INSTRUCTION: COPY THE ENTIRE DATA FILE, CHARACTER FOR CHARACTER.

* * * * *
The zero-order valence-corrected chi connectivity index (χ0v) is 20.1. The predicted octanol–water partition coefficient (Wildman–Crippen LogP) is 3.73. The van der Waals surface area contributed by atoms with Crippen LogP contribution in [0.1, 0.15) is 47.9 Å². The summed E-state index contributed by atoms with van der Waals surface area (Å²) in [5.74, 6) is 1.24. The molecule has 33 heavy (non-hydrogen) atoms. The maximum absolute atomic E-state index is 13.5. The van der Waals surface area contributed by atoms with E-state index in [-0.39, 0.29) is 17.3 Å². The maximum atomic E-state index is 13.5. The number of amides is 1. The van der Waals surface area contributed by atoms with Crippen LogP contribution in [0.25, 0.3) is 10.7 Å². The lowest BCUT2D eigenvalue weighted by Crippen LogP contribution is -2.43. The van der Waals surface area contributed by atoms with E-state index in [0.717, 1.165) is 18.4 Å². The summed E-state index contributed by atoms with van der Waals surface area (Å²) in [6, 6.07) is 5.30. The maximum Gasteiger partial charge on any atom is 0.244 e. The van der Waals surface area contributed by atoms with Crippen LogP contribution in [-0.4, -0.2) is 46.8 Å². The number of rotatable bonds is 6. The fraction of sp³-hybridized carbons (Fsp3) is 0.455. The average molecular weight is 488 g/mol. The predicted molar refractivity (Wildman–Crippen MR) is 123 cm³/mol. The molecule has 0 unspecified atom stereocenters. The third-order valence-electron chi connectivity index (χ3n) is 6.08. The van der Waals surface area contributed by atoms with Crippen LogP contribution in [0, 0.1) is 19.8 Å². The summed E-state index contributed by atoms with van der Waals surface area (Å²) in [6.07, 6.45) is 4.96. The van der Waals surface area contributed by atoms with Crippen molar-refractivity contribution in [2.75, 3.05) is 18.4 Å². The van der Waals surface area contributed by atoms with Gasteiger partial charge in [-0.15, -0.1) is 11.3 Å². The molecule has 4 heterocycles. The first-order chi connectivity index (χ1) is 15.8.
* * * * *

The zero-order valence-corrected chi connectivity index (χ0v) is 20.1. The predicted octanol–water partition coefficient (Wildman–Crippen LogP) is 3.73. The van der Waals surface area contributed by atoms with Crippen LogP contribution in [0.1, 0.15) is 47.9 Å². The summed E-state index contributed by atoms with van der Waals surface area (Å²) in [5.74, 6) is 1.24. The molecule has 33 heavy (non-hydrogen) atoms. The maximum absolute atomic E-state index is 13.5. The van der Waals surface area contributed by atoms with E-state index in [-0.39, 0.29) is 17.3 Å². The maximum atomic E-state index is 13.5. The number of amides is 1. The van der Waals surface area contributed by atoms with Crippen LogP contribution in [0.25, 0.3) is 10.7 Å². The lowest BCUT2D eigenvalue weighted by Crippen LogP contribution is -2.43. The van der Waals surface area contributed by atoms with E-state index in [0.717, 1.165) is 18.4 Å². The summed E-state index contributed by atoms with van der Waals surface area (Å²) in [6, 6.07) is 5.30. The maximum Gasteiger partial charge on any atom is 0.244 e. The van der Waals surface area contributed by atoms with Crippen LogP contribution in [-0.4, -0.2) is 46.8 Å². The number of rotatable bonds is 6. The fraction of sp³-hybridized carbons (Fsp3) is 0.455. The average molecular weight is 488 g/mol. The predicted molar refractivity (Wildman–Crippen MR) is 123 cm³/mol. The molecule has 0 unspecified atom stereocenters. The third-order valence-electron chi connectivity index (χ3n) is 6.08. The van der Waals surface area contributed by atoms with Crippen LogP contribution in [0, 0.1) is 19.8 Å². The summed E-state index contributed by atoms with van der Waals surface area (Å²) in [6.07, 6.45) is 4.96. The van der Waals surface area contributed by atoms with Crippen molar-refractivity contribution in [2.75, 3.05) is 18.4 Å². The van der Waals surface area contributed by atoms with Gasteiger partial charge in [-0.15, -0.1) is 11.3 Å². The molecule has 4 heterocycles. The first-order chi connectivity index (χ1) is 15.8.